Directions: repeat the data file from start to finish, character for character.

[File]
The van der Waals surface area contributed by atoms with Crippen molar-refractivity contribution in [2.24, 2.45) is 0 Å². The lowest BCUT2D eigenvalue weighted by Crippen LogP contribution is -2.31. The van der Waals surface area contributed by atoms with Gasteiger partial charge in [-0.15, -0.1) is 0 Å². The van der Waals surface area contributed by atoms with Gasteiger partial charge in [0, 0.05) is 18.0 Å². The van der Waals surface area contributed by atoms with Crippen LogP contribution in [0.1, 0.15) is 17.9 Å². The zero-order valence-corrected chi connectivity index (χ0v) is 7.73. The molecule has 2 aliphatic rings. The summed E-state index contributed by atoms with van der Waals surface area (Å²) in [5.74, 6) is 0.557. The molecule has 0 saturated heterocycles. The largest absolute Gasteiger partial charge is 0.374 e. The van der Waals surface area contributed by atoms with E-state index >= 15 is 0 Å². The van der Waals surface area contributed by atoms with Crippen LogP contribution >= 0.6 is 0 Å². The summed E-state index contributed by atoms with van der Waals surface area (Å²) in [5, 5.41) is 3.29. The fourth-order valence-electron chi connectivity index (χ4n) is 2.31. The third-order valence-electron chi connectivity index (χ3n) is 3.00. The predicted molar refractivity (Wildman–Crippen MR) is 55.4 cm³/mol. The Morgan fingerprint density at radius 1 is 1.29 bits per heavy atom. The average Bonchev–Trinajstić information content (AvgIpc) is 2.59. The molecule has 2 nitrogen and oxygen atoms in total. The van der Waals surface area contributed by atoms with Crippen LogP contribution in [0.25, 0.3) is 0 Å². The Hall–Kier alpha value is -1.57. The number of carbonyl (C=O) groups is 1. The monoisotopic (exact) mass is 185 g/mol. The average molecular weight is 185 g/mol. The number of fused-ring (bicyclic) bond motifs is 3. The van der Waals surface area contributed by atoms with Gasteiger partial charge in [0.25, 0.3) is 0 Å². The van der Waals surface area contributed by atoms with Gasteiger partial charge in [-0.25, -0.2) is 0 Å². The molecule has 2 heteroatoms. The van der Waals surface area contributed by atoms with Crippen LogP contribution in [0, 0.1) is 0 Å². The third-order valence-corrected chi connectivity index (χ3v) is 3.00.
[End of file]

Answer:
The van der Waals surface area contributed by atoms with Crippen molar-refractivity contribution in [2.24, 2.45) is 0 Å². The lowest BCUT2D eigenvalue weighted by Crippen LogP contribution is -2.31. The van der Waals surface area contributed by atoms with Gasteiger partial charge in [-0.15, -0.1) is 0 Å². The van der Waals surface area contributed by atoms with Gasteiger partial charge in [0, 0.05) is 18.0 Å². The van der Waals surface area contributed by atoms with Crippen LogP contribution in [0.1, 0.15) is 17.9 Å². The zero-order valence-corrected chi connectivity index (χ0v) is 7.73. The molecule has 2 aliphatic rings. The summed E-state index contributed by atoms with van der Waals surface area (Å²) in [5.74, 6) is 0.557. The molecule has 0 saturated heterocycles. The largest absolute Gasteiger partial charge is 0.374 e. The van der Waals surface area contributed by atoms with E-state index >= 15 is 0 Å². The van der Waals surface area contributed by atoms with Crippen LogP contribution >= 0.6 is 0 Å². The summed E-state index contributed by atoms with van der Waals surface area (Å²) in [5, 5.41) is 3.29. The fourth-order valence-electron chi connectivity index (χ4n) is 2.31. The third-order valence-electron chi connectivity index (χ3n) is 3.00. The predicted molar refractivity (Wildman–Crippen MR) is 55.4 cm³/mol. The Morgan fingerprint density at radius 1 is 1.29 bits per heavy atom. The average Bonchev–Trinajstić information content (AvgIpc) is 2.59. The molecule has 2 nitrogen and oxygen atoms in total. The van der Waals surface area contributed by atoms with Crippen LogP contribution in [0.25, 0.3) is 0 Å². The Hall–Kier alpha value is -1.57. The number of carbonyl (C=O) groups is 1. The monoisotopic (exact) mass is 185 g/mol. The average molecular weight is 185 g/mol. The number of fused-ring (bicyclic) bond motifs is 3. The van der Waals surface area contributed by atoms with Gasteiger partial charge in [0.25, 0.3) is 0 Å². The van der Waals surface area contributed by atoms with Gasteiger partial charge in [-0.25, -0.2) is 0 Å². The molecule has 2 heteroatoms. The van der Waals surface area contributed by atoms with Crippen LogP contribution in [0, 0.1) is 0 Å². The third-order valence-corrected chi connectivity index (χ3v) is 3.00.